I was making notes by moonlight as she swayed from side to side until in the early hours she collapsed and then filled and banged taught straining her seams. Was that a one off or a warning? The sky was clear but a blast of wind can come from blue/black as well as grey/black. She collapsed again and Rob and I shot up and snuffed her into her bag and dropped her back into her dressing room, the forecastle for a well-earned rest. All on her own she had given us 100 miles in 15 hours, 6.666666666666 knots of speed recurring.

Later the moon was still hanging on at Zoonie’s left port side while the dawn crept into the eastern side on her starboard, right. We head north under full genoa which copes with whatever wind we get and at the time there was plenty.

Overnight we passed through a bank of fog and now have a head wind of light airs, doldrums, so Rupert the engine is on duty with the full mainsail holding her steady and giving one knot of extra drive, real motor sailing.

This morning I checked the school uniform boxes to make sure there was nothing in there but clothes. Suspicious maybe but we don’t want to spend the season in a Vanuatu jail and we neither packed them nor do we know who had access to them before we loaded them on board.  All is good.  

That evening I climbed into the saloon berth and went to sleep with the moon and space station shining down through Zoonie’s window.

So would you like to know where we were? At the time we were approaching The South New Hebrides Trench between the Norfolk Ridge and South Fiji Basin, all on the seabed you understand.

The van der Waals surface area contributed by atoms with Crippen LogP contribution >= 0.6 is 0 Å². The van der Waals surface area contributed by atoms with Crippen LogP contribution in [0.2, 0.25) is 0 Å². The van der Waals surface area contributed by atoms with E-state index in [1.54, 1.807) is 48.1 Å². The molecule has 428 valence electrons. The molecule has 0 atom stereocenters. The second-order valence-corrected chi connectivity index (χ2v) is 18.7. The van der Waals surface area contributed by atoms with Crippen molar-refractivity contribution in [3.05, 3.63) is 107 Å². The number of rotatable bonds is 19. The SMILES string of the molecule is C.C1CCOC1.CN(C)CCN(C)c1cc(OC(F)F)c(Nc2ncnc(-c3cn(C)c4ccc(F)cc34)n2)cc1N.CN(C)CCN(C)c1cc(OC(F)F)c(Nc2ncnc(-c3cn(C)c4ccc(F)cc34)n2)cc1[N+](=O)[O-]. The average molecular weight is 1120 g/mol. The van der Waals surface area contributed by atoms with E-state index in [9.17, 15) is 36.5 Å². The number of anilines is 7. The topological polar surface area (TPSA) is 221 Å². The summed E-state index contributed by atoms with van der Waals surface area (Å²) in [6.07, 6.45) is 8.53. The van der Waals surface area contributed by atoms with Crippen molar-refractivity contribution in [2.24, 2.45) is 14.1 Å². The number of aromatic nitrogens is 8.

To celebrate our sixth day we had our first alcoholic drink, a delicious G & T while we chatted about this and that. Is the Indian Ocean really going to be different to everything we already know about the seaways we have experienced so far?

By early evening we were 39 miles from the Tropic of Capricorn, 23.30’ degrees south so very nearly back in the tropics. I asked Neptune when he was going to send us the SE Trades, he told me to be patient.

The moon’s arrival was announced by an orange dome on the eastern horizon and by virtue of a careful bit of celestial planning it rose as the sun set so we had 24 hours of visibility to the horizon.

Rob mentioned an area of dark cloud to the west as he handed over to me at 4.00am. It looked like a boomerang and was approaching quickly bringing with it a nice breeze on our beam. So we set the sails and had an hour or so of nice quiet progress as Rupert cooled down. But that boomerang didn’t come back and sadly dragged the breeze with it.

Right now 11.15 pm your time on the 18th we are in the doldrums and rolling along at just over 6 knots under a blue sky with Rupert and the Auto Pilot George, our second youngest grandson in charge.